4 Rules for Writing Effective Retargeting Ads: How to Follow Up with Leads (Without Creeping Them Out)

Blog_795x447

When I first saw this Facebook sponsored post, I stopped scrolling. I thought it was a post from Gary Vaynerchuk.

Facebook Creepy Retargeted

Gary V., if you don’t know, is a marketing savant. This guy seems to be ahead of the curve on EVERYTHING in the marketing sphere, and his work ethic and true narrative is inspiring. I try to grab hold of his wisdom whenever I can.

Needless to say, I was 100% ready to click on the post and read the article.

But then I took a closer look at the post’s copy:

Facebook Words

Truth time—that creeped me out. I’ve written a ton of online ads and seen even more. Not a lot fazes me at this point.

But a random ad on Facebook explicitly saying they know I’m a Gary V. fan? That’s a bit much.

And I’m a marketer thinking this. Imagine how creeped out the general populace is when they see these kinds of retargeting ads.

(Are you creeped out by retargeting ads? Let me know in the comments.)

For those unfamiliar with how retargeting ads work, here’s a quick rundown. You’re basically installing a small piece of code from your ad platform on your web page, called a “pixel.” Once someone visits your site, that pixel then follows the user around the Web, signaling to ad networks to serve your ad to that specific person (because they’ve visited your site).

If you’re totally new to retargeting, we’ve made things simple with a screen-by-screen guide to one of the most beginner-friendly ways to effectively retarget your best leads: by combining Facebook ads with your email list. Click below to download it now:

button

Retargeting ads aren’t inherently bad. AdRoll reports that 92% of retargeting ads perform as good as or better than standard search ads, with 91% performing as good as or better than email marketing. It’s no wonder that, since 2013, retargeting ad budgets have consistently grown as a share of marketing budgets overall.

These ads are great for marketers and consumers. Marketers get to advertise to hotter leads, and consumers see ads for products that actually interest them, and which they may even want to be reminded to buy.

The problem almost exclusively comes in the actual execution of the ad. More specifically, the words that people see when they view your ad.

Creepiness isn’t the only reason retargeting ads fail, though. There are a host of other subtle errors that can plague a retargeting ad. In this post, I’ll show you how to avoid them by following the 4 immutable copywriting laws for writing retargeting ads.

#1: Choose the Right Offer

Wayne Gretzky (THE hockey player, for those not so sports-inclined) said it best:

“I skate to where the puck is going to be, not where it has been.”

That’s an important concept to remember. Your ads should carry people through your funnel—not halt their progress. What your copy offers in the ad is what keeps people moving closer to a sale.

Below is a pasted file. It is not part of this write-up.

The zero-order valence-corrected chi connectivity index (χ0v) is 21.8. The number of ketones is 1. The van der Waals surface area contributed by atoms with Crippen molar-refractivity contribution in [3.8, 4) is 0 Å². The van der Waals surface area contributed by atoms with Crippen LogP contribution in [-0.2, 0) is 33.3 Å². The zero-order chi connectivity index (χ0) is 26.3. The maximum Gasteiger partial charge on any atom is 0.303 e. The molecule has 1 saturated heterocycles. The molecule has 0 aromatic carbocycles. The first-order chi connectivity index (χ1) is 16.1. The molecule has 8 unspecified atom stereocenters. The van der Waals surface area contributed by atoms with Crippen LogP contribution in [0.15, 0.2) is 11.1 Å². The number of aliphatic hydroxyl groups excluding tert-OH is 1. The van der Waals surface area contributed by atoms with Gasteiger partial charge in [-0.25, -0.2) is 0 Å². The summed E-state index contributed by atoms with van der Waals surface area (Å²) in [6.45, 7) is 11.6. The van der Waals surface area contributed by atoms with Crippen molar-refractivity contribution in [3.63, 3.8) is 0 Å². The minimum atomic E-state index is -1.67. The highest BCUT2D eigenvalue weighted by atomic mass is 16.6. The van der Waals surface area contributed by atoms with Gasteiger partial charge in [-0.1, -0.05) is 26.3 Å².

That foresightful writing comes from knowing where they’ve been. With traditional ads, you have no clue how much someone has interacted with your brand. That leads to generic messages.

With retargeted ads, you know what content or web page someone interacted with, so you know exactly where they should be in your funnel. That means you don’t have to guess with your copy—you know where you want to lead them.

Backtracking a moment: for best results with retargeting, you need to have mapped out a full funnel from point of interest to point of sale. If you’re new to that or need a refresher, check out this epic funnel building post I wrote. It’ll help you create a full-on campaign that converts.

Once you’ve got your funnel mapped out, you can see which assets you need to deliver at different points in your campaign. That’s an immense help when you’re writing your ads, because you can see where you’re leading the consumer.

Each stage of your funnel has a specific goal. You’re either engaging someone with content, or you’re selling them something. So once you know what someone’s already seen, you can decide whether they need to be presented with more content or with a product to buy.

Say someone looked at your blog post about biking in the winter. You know that the next step in your funnel is to offer a free e-book about how to winterize your bike. That means you need to write a retargeted ad that gently offers the e-book. It could look something like this:

winter-bike-300x250

The call to action is firm, but the copy around describing the book is gentle and unassuming. It’s not a hard push, which makes it seem serendipitous to the viewer.

On the flip side, perhaps someone looked at your homepage, then looked at your features page, then your pricing page (but didn’t buy). Since they looked at your pricing page after looking at so many other things, you know this is a hot lead. This situation would call for a firm, enticing sales push.

cats-quarterly-300x250

Since you know their interest level, you can afford to write an ad that prompts viewers to buy without ever offering free content.

It’s all about knowing where someone has been and where you want them to go. Armed with this knowledge, you can craft copy that converts higher than generic ads.

Once you’ve decided what to offer and how to communicate its value, it’s time to consider tone. And that’s where so many retargeting ads fall short.

#2: Don’t Let Them Know You Know

This is the cardinal rule of retargeting ads. Unless you have a crazy M. Night Shyamalan master plan where letting people know you’re retargeting them will come full circle in a mind-blowing way, you should not let people know they’re being retargeted.

Context is important here. When you’re on Amazon, it’s okay to see the “Inspired by Your Shopping Trends…” section because it’s in the context of that site. Amazon can bring you more options related to the product you’re looking at because you’re already browsing Amazon.

If Amazon did the same thing on Facebook, however, it might be a different story. An Amazon post saying, “Hey, we saw you looked at the Star Wars Complete Saga. Here are a couple more Star Wars things . . .” would feel weird because they’re letting you know they followed you to Facebook.

When people leave your site, they assume their interaction with you is over. If you show up in an advertisement, it should come across as a coincidence.

So when you see something like this:

Facebook Retarget Creepy

It’s pretty blatant and unnerving.

After analyzing tons of these kinds of ads, I’ve concluded that these are the phrases you should avoid writing if you don’t want to seem invasive:

  • We know/saw: You might as well just write “Big Brother is watching you.”